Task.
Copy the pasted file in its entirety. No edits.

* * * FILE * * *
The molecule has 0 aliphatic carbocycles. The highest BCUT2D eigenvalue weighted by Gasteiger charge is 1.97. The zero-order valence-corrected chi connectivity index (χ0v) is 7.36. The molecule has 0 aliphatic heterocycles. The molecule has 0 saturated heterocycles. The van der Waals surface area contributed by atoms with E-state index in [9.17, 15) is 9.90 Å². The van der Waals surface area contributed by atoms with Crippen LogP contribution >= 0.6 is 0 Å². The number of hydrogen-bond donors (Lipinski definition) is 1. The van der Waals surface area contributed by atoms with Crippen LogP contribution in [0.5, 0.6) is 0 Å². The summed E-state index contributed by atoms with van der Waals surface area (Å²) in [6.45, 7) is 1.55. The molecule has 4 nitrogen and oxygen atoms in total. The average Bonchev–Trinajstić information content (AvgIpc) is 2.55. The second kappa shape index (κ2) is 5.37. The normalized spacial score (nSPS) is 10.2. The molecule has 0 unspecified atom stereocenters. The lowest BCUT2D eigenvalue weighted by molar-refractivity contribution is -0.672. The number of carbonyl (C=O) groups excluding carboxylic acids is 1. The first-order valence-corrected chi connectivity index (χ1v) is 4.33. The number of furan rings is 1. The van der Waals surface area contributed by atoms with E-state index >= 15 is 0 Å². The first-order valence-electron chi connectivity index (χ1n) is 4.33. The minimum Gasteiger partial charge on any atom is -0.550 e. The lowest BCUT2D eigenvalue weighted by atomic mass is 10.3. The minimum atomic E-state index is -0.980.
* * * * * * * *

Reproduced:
The molecule has 0 aliphatic carbocycles. The highest BCUT2D eigenvalue weighted by Gasteiger charge is 1.97. The zero-order valence-corrected chi connectivity index (χ0v) is 7.36. The molecule has 0 aliphatic heterocycles. The molecule has 0 saturated heterocycles. The van der Waals surface area contributed by atoms with E-state index in [9.17, 15) is 9.90 Å². The van der Waals surface area contributed by atoms with Crippen LogP contribution >= 0.6 is 0 Å². The number of hydrogen-bond donors (Lipinski definition) is 1. The van der Waals surface area contributed by atoms with Crippen LogP contribution in [0.5, 0.6) is 0 Å². The summed E-state index contributed by atoms with van der Waals surface area (Å²) in [6.45, 7) is 1.55. The molecule has 4 nitrogen and oxygen atoms in total. The average Bonchev–Trinajstić information content (AvgIpc) is 2.55. The second kappa shape index (κ2) is 5.37. The normalized spacial score (nSPS) is 10.2. The molecule has 0 unspecified atom stereocenters. The lowest BCUT2D eigenvalue weighted by molar-refractivity contribution is -0.672. The number of carbonyl (C=O) groups excluding carboxylic acids is 1. The first-order valence-corrected chi connectivity index (χ1v) is 4.33. The number of furan rings is 1. The van der Waals surface area contributed by atoms with E-state index >= 15 is 0 Å². The first-order valence-electron chi connectivity index (χ1n) is 4.33. The minimum Gasteiger partial charge on any atom is -0.550 e. The lowest BCUT2D eigenvalue weighted by atomic mass is 10.3. The minimum atomic E-state index is -0.980.